Over the years, I have come across many a practitioner / entrepreneur who runs their practice / business and yet rarely glances at their annual financial statements – those things you do for SARS, or possibly the bank manager, but which cost you an arm and a leg. Financial Statements are another tool in the entrepreneurs’ arsenal in managing their business, and it should be so in your practice as well.
Finding and choosing the right accountant for your business can mean the difference between success and failure. All accountants are not created equal. You need the right match for your exact needs. Unfortunately, once you've selected an accountant, it's often a hassle to switch due to the detailed knowledge that person gains of your business. Therefore it pays, when selecting an accountant, to 'get it right the first time'.
In the entrepreneurial world the relationship between the entrepreneur and their accountant is significant and intimate. Exposing our financial matters to someone else feels much like showing up to a meeting without our clothes on; and we have good reason to be selective about whom we choose to entrust with our innermost confidences. Accountants are an indispensable part of any business venture. Cultivating a pro-active profit type of accounting relationship provides meaningful and valuable support to all types of entrepreneurs.
You can get an idea of an accountant's level of skill by looking at their experience and qualifications. But how can you tell if they can be trusted with your sensitive financial information? You can always ask business colleagues and acquaintances if they know a good bookkeeper and hope you get a personal recommendation. But what other options do you have? This article looks at the factors you should consider when making this crucial business decision.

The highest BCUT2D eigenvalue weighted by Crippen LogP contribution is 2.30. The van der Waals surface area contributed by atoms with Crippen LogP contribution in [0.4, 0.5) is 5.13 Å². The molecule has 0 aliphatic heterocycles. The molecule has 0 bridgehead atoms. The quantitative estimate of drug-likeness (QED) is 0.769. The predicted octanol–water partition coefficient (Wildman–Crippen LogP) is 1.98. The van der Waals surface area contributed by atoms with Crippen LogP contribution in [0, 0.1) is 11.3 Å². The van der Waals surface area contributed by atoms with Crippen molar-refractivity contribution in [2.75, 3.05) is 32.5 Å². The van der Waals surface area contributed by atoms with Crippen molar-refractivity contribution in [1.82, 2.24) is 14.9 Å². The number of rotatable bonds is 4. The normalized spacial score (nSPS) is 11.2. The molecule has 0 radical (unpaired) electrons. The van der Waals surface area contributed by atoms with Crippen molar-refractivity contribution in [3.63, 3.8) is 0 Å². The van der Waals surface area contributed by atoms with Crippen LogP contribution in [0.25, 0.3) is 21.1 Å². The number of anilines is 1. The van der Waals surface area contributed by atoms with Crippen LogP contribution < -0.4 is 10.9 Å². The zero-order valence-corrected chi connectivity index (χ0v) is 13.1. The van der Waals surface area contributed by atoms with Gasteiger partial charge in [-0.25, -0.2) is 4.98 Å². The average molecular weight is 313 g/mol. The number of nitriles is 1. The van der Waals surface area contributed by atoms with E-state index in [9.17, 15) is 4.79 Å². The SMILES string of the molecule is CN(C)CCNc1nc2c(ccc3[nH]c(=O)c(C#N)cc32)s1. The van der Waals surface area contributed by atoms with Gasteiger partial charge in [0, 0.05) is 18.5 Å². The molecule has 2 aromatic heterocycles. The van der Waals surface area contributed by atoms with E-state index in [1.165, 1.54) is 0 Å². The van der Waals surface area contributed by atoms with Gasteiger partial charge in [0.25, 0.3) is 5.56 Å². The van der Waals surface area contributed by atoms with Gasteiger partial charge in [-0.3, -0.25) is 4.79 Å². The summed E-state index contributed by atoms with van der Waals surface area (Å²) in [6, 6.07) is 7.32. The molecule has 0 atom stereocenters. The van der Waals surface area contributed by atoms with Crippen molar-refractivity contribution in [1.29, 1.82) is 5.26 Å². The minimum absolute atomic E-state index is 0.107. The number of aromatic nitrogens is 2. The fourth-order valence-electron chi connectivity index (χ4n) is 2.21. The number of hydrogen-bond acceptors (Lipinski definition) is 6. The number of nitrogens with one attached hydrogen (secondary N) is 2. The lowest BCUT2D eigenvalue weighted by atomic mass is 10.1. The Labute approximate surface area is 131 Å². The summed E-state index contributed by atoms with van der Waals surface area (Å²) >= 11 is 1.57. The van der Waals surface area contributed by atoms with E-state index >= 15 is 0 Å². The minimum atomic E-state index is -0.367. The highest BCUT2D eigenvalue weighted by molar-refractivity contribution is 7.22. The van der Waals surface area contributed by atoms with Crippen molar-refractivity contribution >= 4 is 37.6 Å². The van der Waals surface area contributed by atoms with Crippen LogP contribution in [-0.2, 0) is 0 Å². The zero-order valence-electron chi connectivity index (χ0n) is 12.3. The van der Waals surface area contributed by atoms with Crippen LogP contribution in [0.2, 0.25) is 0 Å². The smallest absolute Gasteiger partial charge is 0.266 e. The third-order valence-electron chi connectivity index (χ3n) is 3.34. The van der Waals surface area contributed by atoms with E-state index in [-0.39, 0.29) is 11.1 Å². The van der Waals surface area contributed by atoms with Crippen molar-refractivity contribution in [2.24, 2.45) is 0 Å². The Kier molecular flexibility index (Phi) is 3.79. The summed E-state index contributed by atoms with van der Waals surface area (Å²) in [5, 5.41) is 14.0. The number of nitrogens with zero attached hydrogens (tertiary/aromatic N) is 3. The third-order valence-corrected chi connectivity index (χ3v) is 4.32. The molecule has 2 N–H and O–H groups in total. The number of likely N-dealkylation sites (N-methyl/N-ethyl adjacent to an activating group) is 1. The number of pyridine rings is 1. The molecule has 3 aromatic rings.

Financial performance is assessed by giving a summary of how the business incurs its revenues and expenses through both operating and non-operating activities. It also shows the net profit or loss incurred over a specific accounting period. The income statement is important because it shows the profitability of a company during the time interval specified in its heading. The period of time that the statement covers is chosen by the business and can vary. This template is intended to be a simple and practical tool to be adjusted and used by SMEs working in all sectors.
There are various ways to ensure that your business does not go down or be tied up in endless red tape because of the debt or liabilities you have left behind at your death or should you become disabled. A business is a valuable asset, built up by the dedication of its owners. Every care should therefore be taken to protect it for the generation of future income and as a cornerstone of wealth. This article looks at how to secure your business's financial future.
Does a small business owner need to understand their business's financials? Before we answer this question, let's draw a distinction between monthly accounting and financial accounting. Monthly accounting involves bookkeeping, payroll and tax. Financial accounting includes the calculations that allow you to price your products and services. Many small business owners who produce accurate monthly accounts, don't know how to then use those numbers the monthly accounts have produced, to carry out financial accounting. This article explores the importance of having basic accounting knowledge, but outsourcing your accounting needs.